The prayer, praise, sacrifice, and offering of Christ himself

By Fr. Aaron Johanneck,
Diocese of New Ulm Director of Worship

Last month we introduced these monthly reflections on the Sacred Liturgy. Their purpose is to help us to plumb the depths of this rich source of life and of grace that is at the center of our lives as Catholics, especially through our participation in the Holy Sacrifice of the Mass on the Lord’s Day. While there are many topics on the liturgy and the Holy Mass that are interesting and worthy of exploration, the most important thing, first of all, is to deepen our understanding of what the liturgy is.

As we said in last month’s article, the liturgy is the public prayer and worship of the Church. Thus, it includes all of the seven sacraments, the Liturgy of the Hours, sacramentals, and other blessings of the Church. All of these have the Mass and the Eucharist at the center. However, this explanation only scratches the surface of this profound reality. It is not easy to give one simple definition that sums up all that the liturgy is. The Church’s liturgy pertains to the mystery of God and so itself has a mysterious character. We recall this when, at the beginning of every Mass, the priest invites us to acknowledge our sins, “and so prepare ourselves to celebrate the sacred mysteries.” It is helpful, therefore, to reflect on the liturgy from different perspectives, each of which sheds a unique light on the mystery contained therein.

The Second Vatican Council’s “Constitution on the Sacred Liturgy” (“Sacrosanctum Concilium”) offers a few of these enlightening perspectives on the liturgy in its first chapter. One example is when the document speaks of the Sacred Liturgy as an exercise of the priestly office of Jesus Christ (SC, no. 7). Christ is the true high priest. He is the one, true mediator between God and man. A priest offers sacrifice and thereby leads the people to God, and brings God to the people. The Church’s liturgy, especially the Mass, accomplishes this priestly action of Christ in the most powerful and effective way possible. What this means is that, above all, the Sacred Liturgy is not my prayer, or your prayer, but Christ’s prayer. As the Catechism of the Catholic Church states, “The liturgy is … a participation in Christ’s own prayer addressed to the Father in the Holy Spirit” (CCC, no. 1073). For example, in Eucharistic Prayer I the priest prays, “To you, therefore, most merciful Father we make humble prayer and petition through Jesus Christ, your son, our Lord ….” Our prayer in the Mass is directed to the Father in union with Christ’s own prayer. Therefore, the liturgy is ultimately God’s action before it is our own.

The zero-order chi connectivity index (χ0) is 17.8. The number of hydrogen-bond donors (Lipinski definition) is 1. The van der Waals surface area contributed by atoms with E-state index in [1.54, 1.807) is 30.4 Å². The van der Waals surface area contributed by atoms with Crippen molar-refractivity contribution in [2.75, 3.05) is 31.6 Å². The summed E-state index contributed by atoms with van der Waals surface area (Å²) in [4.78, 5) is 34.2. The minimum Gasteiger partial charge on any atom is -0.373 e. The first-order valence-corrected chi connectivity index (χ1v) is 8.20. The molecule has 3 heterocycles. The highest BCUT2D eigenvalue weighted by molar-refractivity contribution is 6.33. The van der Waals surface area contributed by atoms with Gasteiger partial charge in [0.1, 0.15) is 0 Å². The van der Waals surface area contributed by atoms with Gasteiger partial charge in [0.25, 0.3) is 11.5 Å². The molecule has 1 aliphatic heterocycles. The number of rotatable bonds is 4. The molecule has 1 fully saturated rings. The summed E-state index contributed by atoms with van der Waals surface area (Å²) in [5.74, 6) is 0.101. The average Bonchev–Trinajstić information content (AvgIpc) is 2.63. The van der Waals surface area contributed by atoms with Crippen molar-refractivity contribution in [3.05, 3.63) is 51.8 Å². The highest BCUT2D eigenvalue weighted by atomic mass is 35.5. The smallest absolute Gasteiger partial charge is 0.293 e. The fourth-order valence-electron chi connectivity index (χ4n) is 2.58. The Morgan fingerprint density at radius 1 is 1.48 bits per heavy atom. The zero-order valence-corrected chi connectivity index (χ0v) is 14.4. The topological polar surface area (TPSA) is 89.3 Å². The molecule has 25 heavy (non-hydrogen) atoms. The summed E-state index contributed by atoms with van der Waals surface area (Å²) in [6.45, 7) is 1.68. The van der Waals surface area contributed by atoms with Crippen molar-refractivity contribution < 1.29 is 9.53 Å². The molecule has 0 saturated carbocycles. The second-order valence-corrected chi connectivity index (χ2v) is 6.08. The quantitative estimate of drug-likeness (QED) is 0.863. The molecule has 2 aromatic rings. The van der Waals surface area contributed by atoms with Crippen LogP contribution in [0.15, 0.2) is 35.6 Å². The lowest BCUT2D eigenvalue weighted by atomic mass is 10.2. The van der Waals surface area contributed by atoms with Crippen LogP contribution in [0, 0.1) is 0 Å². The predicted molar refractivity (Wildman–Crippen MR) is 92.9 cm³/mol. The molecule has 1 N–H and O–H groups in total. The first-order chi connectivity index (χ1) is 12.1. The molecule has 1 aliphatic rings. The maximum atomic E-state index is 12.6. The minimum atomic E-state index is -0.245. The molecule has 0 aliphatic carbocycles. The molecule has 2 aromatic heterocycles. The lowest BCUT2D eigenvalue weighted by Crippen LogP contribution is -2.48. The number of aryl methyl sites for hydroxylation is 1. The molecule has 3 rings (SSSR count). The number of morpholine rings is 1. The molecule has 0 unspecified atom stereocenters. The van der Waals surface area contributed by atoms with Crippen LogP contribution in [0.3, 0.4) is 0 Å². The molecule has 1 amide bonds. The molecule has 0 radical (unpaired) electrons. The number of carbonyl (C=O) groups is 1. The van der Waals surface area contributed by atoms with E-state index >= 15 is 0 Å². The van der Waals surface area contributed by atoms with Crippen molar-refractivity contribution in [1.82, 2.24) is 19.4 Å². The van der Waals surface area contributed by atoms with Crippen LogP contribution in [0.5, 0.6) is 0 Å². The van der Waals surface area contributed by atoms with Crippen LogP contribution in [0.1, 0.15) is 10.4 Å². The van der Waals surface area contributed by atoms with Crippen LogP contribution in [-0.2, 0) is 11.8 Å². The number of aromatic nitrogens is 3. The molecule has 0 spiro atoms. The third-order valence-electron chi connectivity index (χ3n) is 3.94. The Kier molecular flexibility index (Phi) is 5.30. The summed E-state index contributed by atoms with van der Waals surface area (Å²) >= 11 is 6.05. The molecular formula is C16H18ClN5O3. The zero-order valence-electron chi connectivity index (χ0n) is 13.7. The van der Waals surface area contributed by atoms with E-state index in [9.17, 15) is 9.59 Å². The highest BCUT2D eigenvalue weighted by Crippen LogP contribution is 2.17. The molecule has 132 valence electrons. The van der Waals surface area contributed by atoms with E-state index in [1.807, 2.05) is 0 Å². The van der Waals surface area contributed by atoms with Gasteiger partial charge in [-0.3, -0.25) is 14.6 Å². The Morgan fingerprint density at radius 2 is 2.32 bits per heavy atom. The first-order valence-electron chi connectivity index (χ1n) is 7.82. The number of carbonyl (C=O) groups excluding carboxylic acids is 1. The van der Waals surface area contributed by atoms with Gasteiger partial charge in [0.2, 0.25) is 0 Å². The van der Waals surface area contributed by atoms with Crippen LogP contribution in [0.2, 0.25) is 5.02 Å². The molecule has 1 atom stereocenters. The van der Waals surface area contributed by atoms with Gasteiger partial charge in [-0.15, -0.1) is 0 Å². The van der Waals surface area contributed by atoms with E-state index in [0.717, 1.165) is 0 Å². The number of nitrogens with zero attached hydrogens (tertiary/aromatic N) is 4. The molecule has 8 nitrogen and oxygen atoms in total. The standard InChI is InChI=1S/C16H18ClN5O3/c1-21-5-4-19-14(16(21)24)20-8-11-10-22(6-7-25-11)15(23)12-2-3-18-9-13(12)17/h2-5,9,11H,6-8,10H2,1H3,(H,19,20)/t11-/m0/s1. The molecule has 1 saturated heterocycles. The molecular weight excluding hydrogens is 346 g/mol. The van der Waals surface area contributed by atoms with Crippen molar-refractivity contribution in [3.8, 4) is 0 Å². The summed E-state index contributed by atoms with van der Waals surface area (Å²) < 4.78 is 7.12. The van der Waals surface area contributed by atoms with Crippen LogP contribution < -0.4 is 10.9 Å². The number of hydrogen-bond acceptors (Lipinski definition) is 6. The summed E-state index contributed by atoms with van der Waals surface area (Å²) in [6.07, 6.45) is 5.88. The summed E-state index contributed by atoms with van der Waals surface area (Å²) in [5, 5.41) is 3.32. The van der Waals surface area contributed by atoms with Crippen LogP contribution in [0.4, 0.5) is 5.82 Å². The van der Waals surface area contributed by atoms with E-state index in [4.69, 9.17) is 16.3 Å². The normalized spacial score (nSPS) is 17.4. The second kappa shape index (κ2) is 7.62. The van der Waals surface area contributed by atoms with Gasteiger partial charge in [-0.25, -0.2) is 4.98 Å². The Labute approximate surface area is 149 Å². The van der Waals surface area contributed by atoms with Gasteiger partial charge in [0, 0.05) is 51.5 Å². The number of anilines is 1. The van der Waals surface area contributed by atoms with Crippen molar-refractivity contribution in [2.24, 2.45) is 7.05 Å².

Finally, the Fathers of Vatican II tell us that “Christ indeed always associates the Church with Himself in this great work …. The Church is His beloved Bride who calls to her Lord, and through him offers worship to the Eternal Father …. “In the liturgy the whole public worship is performed by the Mystical Body of Jesus Christ, that is, by the Head and His members” (SC, no. 7). The liturgy, before all else, is Christ’s prayer, praise, sacrifice, and offering to the Father. We are united and drawn into that by virtue of our Baptism, which unites us to Christ and makes us members of his Mystical Body. This is what makes it so powerful, and a “sacred action surpassing all others” (SC, no. 7). Sure, we can pray everywhere and anywhere, but not with the same power and effect as when we unite our prayers and offerings to the perfect and infinitely pleasing and powerful prayer and offering of Jesus Christ.